Brother of al-Qaida leader sanctions violence against West to avenge Mali intervention

The brother of al-Qaida leader Ayman al-Zawahri on Wednesday sanctioned violence against the West in retaliation for the French-led campaign against militants in Mali, saying the U.S. and Europe are "making jihadists."

Mohammed al-Zawahri, one of Egypt's most influential jihadi leaders, made his comments in an interview with The Associated Press in Cairo, in the wake of the bloody four-day hostage crisis in Algeria, in which al-Qaida-linked militants seized a gas plant in retaliation for the campaign in Mali.

"All Muslims have the right to stop this aggression by any means," he said of the French-led military intervention. "This barbarism, aggression and brutality ... according to Shariah, we have to confront it."

"They (the West) are making jihadists," he added.

The four-day confrontation that began when al-Qaida-affiliated militants stormed the remote desert natural gas complex in Ain Amenas and took hostages early Wednesday. The militants threatened to blow up the entire complex, and Algerian troops finally ended the crisis with a ground assault. In all, 37 hostages, including an Algerian security guard, and 29 militants were killed, but five other foreign workers remain unaccounted for.

The Masked Brigade, the group that claims to have masterminded the takeover, has warned of more such attacks against any country backing France's involvement in Mali. French forces there are trying to help stop an advance by Islamic extremists.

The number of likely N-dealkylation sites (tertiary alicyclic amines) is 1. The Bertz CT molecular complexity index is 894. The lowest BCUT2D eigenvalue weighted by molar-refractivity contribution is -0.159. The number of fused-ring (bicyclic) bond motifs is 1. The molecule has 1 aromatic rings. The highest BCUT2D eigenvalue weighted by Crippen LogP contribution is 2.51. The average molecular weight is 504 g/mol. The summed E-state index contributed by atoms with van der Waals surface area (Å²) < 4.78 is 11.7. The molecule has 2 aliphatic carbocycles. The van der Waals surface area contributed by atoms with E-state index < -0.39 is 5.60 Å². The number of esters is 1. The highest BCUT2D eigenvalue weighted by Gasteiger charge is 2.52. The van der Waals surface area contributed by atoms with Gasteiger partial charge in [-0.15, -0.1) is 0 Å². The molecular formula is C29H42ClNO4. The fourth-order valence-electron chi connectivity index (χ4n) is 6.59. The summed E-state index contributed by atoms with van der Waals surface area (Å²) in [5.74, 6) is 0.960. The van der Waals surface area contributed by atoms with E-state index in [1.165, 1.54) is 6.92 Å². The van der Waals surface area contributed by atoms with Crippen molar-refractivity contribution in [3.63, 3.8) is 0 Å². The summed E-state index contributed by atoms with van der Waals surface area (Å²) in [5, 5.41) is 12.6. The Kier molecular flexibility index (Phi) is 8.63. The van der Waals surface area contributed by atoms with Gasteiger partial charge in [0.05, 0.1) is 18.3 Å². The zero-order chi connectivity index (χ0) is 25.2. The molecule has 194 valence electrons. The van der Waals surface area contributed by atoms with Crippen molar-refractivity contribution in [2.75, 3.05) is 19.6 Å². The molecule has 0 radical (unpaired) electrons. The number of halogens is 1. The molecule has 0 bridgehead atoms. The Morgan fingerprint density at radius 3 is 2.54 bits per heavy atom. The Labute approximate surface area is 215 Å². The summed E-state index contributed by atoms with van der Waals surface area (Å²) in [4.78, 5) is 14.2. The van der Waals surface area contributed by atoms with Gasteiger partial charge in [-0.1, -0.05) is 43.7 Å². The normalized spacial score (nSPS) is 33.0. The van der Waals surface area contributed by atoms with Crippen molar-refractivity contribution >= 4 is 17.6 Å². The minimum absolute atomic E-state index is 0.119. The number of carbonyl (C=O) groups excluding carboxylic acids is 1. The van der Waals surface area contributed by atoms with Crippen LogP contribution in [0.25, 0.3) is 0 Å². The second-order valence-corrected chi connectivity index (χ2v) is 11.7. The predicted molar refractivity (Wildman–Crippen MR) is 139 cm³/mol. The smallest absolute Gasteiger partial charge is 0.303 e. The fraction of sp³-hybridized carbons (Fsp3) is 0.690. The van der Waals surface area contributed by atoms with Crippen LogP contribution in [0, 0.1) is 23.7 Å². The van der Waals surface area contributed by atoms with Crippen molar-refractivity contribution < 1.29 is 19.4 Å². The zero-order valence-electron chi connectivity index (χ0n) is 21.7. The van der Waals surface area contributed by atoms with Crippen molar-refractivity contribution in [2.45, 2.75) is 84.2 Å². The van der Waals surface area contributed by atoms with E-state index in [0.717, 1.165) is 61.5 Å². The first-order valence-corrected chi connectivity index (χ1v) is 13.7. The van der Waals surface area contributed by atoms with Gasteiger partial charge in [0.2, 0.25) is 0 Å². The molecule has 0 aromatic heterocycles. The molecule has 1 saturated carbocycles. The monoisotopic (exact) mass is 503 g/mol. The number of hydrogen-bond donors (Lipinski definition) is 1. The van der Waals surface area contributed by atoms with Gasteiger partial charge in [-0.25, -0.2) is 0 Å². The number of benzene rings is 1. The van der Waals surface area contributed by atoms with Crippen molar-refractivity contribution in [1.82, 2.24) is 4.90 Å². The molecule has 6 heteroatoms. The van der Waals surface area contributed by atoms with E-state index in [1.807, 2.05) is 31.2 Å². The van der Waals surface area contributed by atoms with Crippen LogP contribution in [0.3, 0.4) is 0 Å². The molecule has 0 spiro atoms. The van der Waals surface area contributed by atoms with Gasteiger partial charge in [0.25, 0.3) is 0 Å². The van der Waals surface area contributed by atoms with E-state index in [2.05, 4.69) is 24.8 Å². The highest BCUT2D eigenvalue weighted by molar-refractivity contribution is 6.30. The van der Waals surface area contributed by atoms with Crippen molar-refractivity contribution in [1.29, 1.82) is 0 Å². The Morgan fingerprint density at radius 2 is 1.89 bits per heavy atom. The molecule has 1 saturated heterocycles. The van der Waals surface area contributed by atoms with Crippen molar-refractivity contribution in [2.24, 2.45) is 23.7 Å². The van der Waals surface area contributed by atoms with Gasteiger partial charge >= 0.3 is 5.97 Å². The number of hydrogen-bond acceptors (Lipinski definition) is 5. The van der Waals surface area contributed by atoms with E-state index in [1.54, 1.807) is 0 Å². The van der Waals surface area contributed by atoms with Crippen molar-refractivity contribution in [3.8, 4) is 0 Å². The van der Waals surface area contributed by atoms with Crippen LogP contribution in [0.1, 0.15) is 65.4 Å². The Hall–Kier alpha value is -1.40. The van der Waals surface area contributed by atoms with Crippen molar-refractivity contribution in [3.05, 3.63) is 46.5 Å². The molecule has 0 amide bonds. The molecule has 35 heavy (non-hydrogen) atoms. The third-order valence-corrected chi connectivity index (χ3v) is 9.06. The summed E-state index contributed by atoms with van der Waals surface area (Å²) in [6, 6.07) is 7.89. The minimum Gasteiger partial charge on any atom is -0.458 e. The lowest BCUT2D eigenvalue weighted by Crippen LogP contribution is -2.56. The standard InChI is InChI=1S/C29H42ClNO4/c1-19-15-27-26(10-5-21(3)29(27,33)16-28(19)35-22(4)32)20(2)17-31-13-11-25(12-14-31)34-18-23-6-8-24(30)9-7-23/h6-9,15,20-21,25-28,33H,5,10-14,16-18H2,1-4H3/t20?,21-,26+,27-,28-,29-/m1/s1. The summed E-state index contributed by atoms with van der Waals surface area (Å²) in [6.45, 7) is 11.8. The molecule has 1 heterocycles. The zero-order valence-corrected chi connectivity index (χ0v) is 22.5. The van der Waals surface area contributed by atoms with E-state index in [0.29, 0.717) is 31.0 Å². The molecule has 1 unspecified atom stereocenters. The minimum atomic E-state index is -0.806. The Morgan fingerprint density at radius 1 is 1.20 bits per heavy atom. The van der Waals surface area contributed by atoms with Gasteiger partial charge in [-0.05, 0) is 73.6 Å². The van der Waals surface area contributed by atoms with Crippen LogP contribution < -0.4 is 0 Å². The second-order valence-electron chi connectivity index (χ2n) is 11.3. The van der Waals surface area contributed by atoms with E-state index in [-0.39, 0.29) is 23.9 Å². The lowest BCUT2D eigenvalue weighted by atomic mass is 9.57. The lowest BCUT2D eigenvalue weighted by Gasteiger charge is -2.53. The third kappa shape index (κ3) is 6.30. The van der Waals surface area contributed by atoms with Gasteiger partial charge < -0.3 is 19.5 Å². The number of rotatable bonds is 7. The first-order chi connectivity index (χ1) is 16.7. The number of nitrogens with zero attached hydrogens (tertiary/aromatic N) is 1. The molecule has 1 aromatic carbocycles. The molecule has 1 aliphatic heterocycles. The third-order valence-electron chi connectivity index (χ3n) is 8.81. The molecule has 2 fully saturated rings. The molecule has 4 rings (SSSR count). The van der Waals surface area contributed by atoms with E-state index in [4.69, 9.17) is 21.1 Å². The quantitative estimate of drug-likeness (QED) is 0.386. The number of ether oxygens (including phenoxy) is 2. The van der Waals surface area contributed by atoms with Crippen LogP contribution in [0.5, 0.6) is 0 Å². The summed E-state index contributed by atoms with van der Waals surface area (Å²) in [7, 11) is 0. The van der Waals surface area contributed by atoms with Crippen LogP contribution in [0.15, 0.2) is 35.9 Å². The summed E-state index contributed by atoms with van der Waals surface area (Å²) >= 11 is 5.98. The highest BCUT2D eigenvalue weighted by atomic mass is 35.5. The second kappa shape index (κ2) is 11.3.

Militants offered to free hostages in exchange for the release of two prominent terror suspects jailed in the United States: Omar Abdel Rahman, a blind Egyptian sheik convicted of plotting to blow up New York City landmarks and considered the spiritual leader of the 1993 World Trade Center bombing, and Aafia Siddiqui, a Pakistani scientist convicted of shooting at two U.S. soldiers in Afghanistan.

Al-Zawahri, who is the younger brother of the al-Qaida leader, was imprisoned for nearly 12 years under Egypt's former president, Hosni Mubarak, including four years in solitary confinement. He was tortured during his time in prison, before eventually being freed after Mubarak's ouster.

Since his release, he has been appearing in street protests in defense of Shariah, or Islamic law, and on Friday he was among some 200 ultraconservative Islamists and former jihadis who staged a protest in front of the French embassy in Cairo. The protesters raised a banner that read, "Mali is not alone," and called for a boycott of French products and the expulsion of the French ambassador.